‘THE BIG BULL’ SUFFERS DUE TO ITS MISFORTUNE

Rating: 3/5

Director Kookie Gulati’s film is a decent stand alone film, but the natural comparison with Hansal Mehta’s show will prove to be a dampener

It’s sheer bad luck for the makers of The Big Bull. Had Scam 1992 not existed, this film would be a sure shot winner. A piece of advice- do not compare this film with the web series, as it is a decent attempt by the makers. Yes, there are some inherent flaws, because of the nature of the story. We all know who the film is based on, but nowhere does the film use the name of the original person. It’s all a fictionalized account wherein the disclaimer uses the term ‘somewhat inspired by true events’.

Watch the trailer here: 

PLOT

Hemant Shah (Abhishek Bachchan) doesn’t wish to walk slow when it comes to making money. So what if it involves using the loopholes of the banking systems to his own advantage using illegal means?

CHECK ‘THE BIG BULL’ MOVIE VIDEO REVIEW HERE

STORY/SCREENPLAY/GENERAL

The story and screenplay are penned by Gulati and Arjun Dhawan. The dialogues are written by Ritesh Shah. You must commend the writers for intelligently giving a flow to the story. There is so much to the story of this man (Harshad Mehta, we mean) that a 144mins film can’t give justice to all the aspects. Still, the writers have attempted to their level best to make it a crisp and tight affair. The film moves at a very fast pace never allowing you to even blink. Good thing to some extent.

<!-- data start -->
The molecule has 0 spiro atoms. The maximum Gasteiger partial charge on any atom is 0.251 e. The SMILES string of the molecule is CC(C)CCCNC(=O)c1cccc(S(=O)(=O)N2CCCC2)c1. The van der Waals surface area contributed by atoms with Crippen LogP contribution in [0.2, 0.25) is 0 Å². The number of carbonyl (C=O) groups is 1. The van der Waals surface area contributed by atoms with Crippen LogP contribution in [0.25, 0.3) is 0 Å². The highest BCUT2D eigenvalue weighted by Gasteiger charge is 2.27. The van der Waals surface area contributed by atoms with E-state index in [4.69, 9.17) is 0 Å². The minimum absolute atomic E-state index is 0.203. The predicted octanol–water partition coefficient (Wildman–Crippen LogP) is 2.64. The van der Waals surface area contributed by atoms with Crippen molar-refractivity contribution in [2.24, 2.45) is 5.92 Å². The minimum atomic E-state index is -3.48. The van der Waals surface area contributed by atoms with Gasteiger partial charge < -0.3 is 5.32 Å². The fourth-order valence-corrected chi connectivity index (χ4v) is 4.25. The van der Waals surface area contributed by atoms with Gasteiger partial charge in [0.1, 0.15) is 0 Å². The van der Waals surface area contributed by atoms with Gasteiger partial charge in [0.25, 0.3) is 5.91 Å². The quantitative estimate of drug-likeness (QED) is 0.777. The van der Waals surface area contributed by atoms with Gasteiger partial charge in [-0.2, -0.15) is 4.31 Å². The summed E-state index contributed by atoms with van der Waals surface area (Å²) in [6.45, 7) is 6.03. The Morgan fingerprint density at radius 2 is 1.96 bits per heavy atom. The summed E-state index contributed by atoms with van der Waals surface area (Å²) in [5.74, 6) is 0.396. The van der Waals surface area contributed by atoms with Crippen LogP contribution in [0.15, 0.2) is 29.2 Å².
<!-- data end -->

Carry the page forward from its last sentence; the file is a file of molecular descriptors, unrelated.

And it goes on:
But in covering many things, there are portions where scenes end abruptly without a closure and a further connecting transition. This is where the film falls short. The conscious decision of using the name Hemant Shah and not Harshad Mehta also takes a toll on you as you are constantly reminded that many parts of the film would be dramatic and far from reality. Also, those who have seen Scam 1992 (almost all of you would have), will directly go back to the scenes in the series to make references and feel bad about The Big Bull for not showing something in a particular manner.

the big bull, disney hotstar, hindi, review, film, 2021
A scene from the film (image source: youtube.com)

The film isn’t bad at all. But in making the film brisk, a lot of the detailing is lost. You don’t stay with a situation for long. How the man enters the stock market, how has he acquired the skill to think ahead, what are the technicalities, how he actually makes money- are parts that don’t come out in flair and you feel the execution amiss. Overall, the film in its approach is too dramatic and hence, one should watch this one thinking it is a fictional story. If you are able to do that, you’ll really like this film. But human mind- it doesn’t easily let go of things.

The VFX is utterly poor, and this is something that could be avoided. The locations and sets seem artificial and you lose the visual connect very often. Towards the end, the credit goes to the writers for bringing in a twist to the plot, something that is not in the series and that makes you question things in reality as well. It is undoubtedly the best part of the film, giving a perspective different from what you’ve already seen.

PERFORMANCE